The film’s gritty, mundane agonies come to feel like a series of moral tests with genuinely unpredictable outcomes.
In both films, death both threatens to throw a society into disarray and serves as a possible corrective for corruption.
Michelangelo Antonioni’s film is an inquiry into the modernist concern of what art is and how it affects life.
The piercing supplements manage to contextualize an essential film without smothering it with over-explanation.
It remains at once the most bracingly concrete and amorously diffuse of Antonioni’s films.
Art cinema was changed and, in some sense, defined by Antonioni’s spatially oriented filmmaking.
With Knight of Cups, Terrence Malick achieves the sense of stylistic ossification that many accused his last feature, To the Wonder, of embodying.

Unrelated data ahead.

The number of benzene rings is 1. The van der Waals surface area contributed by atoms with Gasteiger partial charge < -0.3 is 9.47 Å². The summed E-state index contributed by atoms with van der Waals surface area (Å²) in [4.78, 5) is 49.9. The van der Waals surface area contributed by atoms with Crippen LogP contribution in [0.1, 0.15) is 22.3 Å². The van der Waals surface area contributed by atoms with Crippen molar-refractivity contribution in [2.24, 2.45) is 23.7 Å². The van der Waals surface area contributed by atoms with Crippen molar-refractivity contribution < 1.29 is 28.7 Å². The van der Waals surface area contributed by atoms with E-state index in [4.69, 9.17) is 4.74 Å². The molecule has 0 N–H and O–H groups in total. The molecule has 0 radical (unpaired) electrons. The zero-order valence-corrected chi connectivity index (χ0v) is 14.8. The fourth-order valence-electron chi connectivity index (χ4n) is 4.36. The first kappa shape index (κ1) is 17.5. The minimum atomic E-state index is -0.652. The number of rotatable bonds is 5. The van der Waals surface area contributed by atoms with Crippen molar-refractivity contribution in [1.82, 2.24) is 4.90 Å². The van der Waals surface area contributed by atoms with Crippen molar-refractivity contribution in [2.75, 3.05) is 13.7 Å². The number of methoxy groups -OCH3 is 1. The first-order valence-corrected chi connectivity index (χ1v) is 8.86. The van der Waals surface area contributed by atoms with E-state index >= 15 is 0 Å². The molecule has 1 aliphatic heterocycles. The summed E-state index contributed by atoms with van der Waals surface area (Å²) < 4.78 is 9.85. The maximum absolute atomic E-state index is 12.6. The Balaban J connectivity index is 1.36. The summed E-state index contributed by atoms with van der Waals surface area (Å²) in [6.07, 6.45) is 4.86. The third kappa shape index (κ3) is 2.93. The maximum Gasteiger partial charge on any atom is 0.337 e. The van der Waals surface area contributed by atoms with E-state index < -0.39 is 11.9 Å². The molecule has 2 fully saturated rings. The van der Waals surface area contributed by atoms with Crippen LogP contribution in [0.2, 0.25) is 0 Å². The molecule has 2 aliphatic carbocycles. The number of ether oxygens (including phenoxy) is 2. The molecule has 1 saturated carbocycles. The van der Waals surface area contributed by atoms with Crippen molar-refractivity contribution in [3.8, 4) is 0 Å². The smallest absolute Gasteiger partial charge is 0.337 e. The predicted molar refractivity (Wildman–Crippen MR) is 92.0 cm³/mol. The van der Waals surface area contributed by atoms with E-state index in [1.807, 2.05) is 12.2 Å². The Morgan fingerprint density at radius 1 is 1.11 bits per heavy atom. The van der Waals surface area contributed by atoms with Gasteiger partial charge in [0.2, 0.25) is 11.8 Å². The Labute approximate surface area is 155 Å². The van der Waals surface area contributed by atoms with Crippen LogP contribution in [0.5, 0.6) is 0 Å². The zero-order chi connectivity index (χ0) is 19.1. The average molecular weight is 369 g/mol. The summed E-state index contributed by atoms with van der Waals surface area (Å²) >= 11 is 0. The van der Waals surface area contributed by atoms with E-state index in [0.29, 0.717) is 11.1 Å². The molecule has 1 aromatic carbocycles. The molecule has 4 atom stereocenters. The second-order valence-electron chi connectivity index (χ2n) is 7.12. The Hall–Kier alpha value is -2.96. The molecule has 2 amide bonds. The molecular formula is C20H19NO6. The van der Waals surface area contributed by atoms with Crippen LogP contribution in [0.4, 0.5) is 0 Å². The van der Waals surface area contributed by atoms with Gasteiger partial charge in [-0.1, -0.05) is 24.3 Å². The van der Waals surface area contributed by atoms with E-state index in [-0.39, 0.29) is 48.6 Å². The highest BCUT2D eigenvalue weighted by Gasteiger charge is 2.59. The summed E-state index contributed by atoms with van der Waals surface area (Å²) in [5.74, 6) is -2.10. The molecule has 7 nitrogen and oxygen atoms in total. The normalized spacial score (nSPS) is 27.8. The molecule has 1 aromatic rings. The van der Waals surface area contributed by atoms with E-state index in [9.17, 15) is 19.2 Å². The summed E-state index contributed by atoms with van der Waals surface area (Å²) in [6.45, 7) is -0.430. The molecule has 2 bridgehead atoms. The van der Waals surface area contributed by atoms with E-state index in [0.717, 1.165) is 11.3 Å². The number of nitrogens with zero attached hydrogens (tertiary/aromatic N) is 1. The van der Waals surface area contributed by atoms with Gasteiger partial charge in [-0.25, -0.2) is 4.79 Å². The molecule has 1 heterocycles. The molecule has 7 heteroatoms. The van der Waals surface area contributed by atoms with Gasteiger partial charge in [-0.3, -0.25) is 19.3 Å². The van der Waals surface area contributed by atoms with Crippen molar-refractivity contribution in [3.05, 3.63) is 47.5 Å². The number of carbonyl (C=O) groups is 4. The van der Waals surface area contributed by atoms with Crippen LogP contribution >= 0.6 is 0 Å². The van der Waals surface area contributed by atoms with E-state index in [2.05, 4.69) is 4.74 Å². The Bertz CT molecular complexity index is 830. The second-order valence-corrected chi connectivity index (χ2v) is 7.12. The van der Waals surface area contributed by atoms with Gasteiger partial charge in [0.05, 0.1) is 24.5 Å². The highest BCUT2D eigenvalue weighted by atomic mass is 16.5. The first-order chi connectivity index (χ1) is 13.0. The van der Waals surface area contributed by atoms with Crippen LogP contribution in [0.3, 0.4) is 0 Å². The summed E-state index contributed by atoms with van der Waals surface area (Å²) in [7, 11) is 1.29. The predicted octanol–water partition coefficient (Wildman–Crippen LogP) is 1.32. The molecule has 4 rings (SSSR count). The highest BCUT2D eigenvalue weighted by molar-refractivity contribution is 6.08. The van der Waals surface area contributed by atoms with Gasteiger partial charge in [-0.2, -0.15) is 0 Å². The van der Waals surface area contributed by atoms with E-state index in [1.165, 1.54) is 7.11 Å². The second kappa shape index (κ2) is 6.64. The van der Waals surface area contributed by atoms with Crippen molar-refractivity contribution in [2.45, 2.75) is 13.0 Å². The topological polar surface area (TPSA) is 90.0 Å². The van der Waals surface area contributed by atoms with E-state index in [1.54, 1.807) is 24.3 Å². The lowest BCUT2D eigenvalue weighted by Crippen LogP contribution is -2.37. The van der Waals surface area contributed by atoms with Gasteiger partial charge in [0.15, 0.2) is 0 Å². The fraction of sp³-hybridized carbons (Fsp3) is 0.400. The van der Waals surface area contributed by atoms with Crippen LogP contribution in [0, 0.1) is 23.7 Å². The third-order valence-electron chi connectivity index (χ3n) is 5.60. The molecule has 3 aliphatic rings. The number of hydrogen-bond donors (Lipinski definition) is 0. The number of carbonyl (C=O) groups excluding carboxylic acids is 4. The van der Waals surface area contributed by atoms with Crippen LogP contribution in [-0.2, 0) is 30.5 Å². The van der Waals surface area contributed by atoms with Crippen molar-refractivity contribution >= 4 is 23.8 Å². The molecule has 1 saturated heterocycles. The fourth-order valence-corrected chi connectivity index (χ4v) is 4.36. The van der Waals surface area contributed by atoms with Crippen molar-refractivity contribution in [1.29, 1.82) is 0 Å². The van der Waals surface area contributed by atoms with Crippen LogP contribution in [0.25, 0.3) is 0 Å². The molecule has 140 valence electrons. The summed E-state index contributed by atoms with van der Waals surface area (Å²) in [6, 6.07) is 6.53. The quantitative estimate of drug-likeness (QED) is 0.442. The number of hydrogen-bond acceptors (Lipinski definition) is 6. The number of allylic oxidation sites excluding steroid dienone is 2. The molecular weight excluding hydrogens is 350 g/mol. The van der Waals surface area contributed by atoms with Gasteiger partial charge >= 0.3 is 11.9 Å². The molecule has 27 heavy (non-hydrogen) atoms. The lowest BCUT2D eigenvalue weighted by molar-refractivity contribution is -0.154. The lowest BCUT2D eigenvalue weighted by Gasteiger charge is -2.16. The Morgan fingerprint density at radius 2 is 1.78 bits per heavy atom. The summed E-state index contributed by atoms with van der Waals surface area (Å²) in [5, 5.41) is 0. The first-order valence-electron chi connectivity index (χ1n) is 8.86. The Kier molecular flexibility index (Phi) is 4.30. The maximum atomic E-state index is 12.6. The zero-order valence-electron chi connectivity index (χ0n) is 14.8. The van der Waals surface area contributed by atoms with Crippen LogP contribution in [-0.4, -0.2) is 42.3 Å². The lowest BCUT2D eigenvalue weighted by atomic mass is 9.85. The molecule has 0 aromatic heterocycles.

Quench your thirst for metonymic mastery by viewing the entirety of Antonioni’s modernist trilogy in stunning 1080p high-definition.
Antonioni’s film remains a fascinating, occasionally prophetic snapshot of a young filmmaker figuring out his political and aesthetic ideologies.
The final film in Antonioni’s modernist trilogy comes to Blu-ray with a sparkling transfer.
The film remains at once the most bracingly concrete and amorously diffuse work of Antonioni’s structuralist period.
In terms of demographics, Dario Argento is clearly intended as a text for both newcomers and knowledgeable fans alike.
List-making is an exercise in futility, but as futile exercises go, it’s one of the best.
Jean Epstein is one of the great filmmakers cinephiles discover after deciding there are no more worlds left to conquer.
Traversing the frayed cinema of Michelangelo Antonioni can be a confounding and immersive experience.
Terrence Malick’s The Tree of Life never stops moving forward.